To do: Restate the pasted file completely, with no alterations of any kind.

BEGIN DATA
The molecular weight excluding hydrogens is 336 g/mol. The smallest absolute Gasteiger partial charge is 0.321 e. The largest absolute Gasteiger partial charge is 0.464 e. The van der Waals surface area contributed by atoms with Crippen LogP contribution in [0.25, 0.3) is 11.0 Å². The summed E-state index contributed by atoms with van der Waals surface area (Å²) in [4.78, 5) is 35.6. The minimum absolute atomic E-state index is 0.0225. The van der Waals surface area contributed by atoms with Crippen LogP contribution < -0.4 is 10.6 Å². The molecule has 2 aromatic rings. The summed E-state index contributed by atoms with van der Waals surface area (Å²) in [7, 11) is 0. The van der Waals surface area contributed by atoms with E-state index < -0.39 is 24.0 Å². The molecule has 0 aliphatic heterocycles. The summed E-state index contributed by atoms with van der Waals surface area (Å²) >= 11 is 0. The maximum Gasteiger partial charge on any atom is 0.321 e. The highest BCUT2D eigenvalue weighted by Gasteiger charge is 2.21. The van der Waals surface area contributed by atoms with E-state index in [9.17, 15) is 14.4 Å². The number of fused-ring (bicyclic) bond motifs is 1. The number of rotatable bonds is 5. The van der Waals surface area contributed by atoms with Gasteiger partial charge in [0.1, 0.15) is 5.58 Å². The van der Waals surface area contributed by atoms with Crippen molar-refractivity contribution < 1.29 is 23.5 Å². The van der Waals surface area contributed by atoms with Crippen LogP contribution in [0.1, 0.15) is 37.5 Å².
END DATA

The molecular weight excluding hydrogens is 336 g/mol. The smallest absolute Gasteiger partial charge is 0.321 e. The largest absolute Gasteiger partial charge is 0.464 e. The van der Waals surface area contributed by atoms with Crippen LogP contribution in [0.25, 0.3) is 11.0 Å². The summed E-state index contributed by atoms with van der Waals surface area (Å²) in [4.78, 5) is 35.6. The minimum absolute atomic E-state index is 0.0225. The van der Waals surface area contributed by atoms with Crippen LogP contribution < -0.4 is 10.6 Å². The molecule has 2 aromatic rings. The summed E-state index contributed by atoms with van der Waals surface area (Å²) in [7, 11) is 0. The van der Waals surface area contributed by atoms with E-state index < -0.39 is 24.0 Å². The molecule has 0 aliphatic heterocycles. The summed E-state index contributed by atoms with van der Waals surface area (Å²) >= 11 is 0. The maximum Gasteiger partial charge on any atom is 0.321 e. The highest BCUT2D eigenvalue weighted by Gasteiger charge is 2.21. The van der Waals surface area contributed by atoms with E-state index in [9.17, 15) is 14.4 Å². The number of fused-ring (bicyclic) bond motifs is 1. The number of rotatable bonds is 5. The van der Waals surface area contributed by atoms with Gasteiger partial charge in [0.1, 0.15) is 5.58 Å². The van der Waals surface area contributed by atoms with Crippen molar-refractivity contribution < 1.29 is 23.5 Å². The van der Waals surface area contributed by atoms with Crippen LogP contribution in [0.1, 0.15) is 37.5 Å².